Type aplay -l and push the enter key to see a list of audio devices. Unless you have some sort of a special stereo sound system attached or you’re working on a high-end gaming PC with multiple outputs, you’ll only see a single card. Just make sure that the card is there before proceeding. If you don’t see any pieces of equipment listed, then it’s fully possible that you don’t have any sound systems attached to your computer. You may want to shutdown and check for loose connections.

Assuming that you did find something, however, you can refresh the PulseAudio cache. Keep in mind that you will be deleting semi-temporary files, so you should exhaust the other possibilities before attempting this. You can then type rm -r ~/.config/pulse/* followed by rm -r ~/.pulse* to remove any of the PulseAudio temporary files. If the aplay command above worked but you still don’t have audio after having done this, then you’ll want to reboot the system to reset everything. You’ll almost certainly have fixed the no sound in Linux issues you were dealing with after that.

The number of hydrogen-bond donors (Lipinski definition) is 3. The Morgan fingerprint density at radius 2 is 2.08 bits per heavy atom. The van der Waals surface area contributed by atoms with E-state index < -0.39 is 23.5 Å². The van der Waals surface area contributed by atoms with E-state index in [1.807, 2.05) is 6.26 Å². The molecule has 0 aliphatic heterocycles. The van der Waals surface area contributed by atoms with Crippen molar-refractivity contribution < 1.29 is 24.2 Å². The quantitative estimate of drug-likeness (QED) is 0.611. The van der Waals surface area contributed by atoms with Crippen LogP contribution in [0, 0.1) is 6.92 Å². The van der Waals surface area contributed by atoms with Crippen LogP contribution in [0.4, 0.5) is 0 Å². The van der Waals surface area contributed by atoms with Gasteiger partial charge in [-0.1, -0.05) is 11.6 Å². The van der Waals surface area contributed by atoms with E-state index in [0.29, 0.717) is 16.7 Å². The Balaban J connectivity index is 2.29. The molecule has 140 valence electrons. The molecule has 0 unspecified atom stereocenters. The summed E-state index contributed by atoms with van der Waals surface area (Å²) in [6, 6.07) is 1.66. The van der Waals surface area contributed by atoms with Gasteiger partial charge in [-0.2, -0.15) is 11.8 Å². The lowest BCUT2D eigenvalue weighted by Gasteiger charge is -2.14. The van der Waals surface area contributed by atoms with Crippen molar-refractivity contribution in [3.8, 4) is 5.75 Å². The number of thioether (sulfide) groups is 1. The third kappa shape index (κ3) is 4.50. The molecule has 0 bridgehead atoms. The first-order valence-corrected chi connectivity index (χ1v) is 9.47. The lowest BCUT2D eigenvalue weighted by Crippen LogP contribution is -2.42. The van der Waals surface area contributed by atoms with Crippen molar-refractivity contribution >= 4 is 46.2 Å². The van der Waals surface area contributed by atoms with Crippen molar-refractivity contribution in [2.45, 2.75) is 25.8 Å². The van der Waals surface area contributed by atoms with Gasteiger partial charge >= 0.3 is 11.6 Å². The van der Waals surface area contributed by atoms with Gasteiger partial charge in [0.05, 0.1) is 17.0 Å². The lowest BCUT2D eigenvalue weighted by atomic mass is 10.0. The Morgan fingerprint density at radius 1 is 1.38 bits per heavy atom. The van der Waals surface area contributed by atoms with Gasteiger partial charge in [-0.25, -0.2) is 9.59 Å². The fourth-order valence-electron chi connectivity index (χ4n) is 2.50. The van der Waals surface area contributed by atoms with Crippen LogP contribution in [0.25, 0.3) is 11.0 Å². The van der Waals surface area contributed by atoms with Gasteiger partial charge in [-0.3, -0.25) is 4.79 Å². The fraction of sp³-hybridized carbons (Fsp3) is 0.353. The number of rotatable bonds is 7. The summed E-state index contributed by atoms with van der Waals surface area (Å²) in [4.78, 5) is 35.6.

If you’re using a hibernate feature to speed up the reboot process, then you’ll actually want to select an authentic restart. Depending on your desktop environment, you might have to click on the Applications menu and then select Logout. You might also have a power management key or you can push Alt+F4 at an open desktop. Once you have a shutdown menu, you’ll want to select the genuine restart option to do a true warm reboot of the operating system. You’ll then be back in business when it comes to sound.


Kevin Arrows

Kevin Arrows is a highly experienced and knowledgeable technology specialist with over a decade of industry experience. He holds a Microsoft Certified Technology Specialist (MCTS) certification and has a deep passion for staying up-to-date on the latest tech developments. Kevin has written extensively on a wide range of tech-related topics, showcasing his expertise and knowledge in areas such as software development, cybersecurity, and cloud computing. His contributions to the tech field have been widely recognized and respected by his peers, and he is highly regarded for his ability to explain complex technical concepts in a clear and concise manner.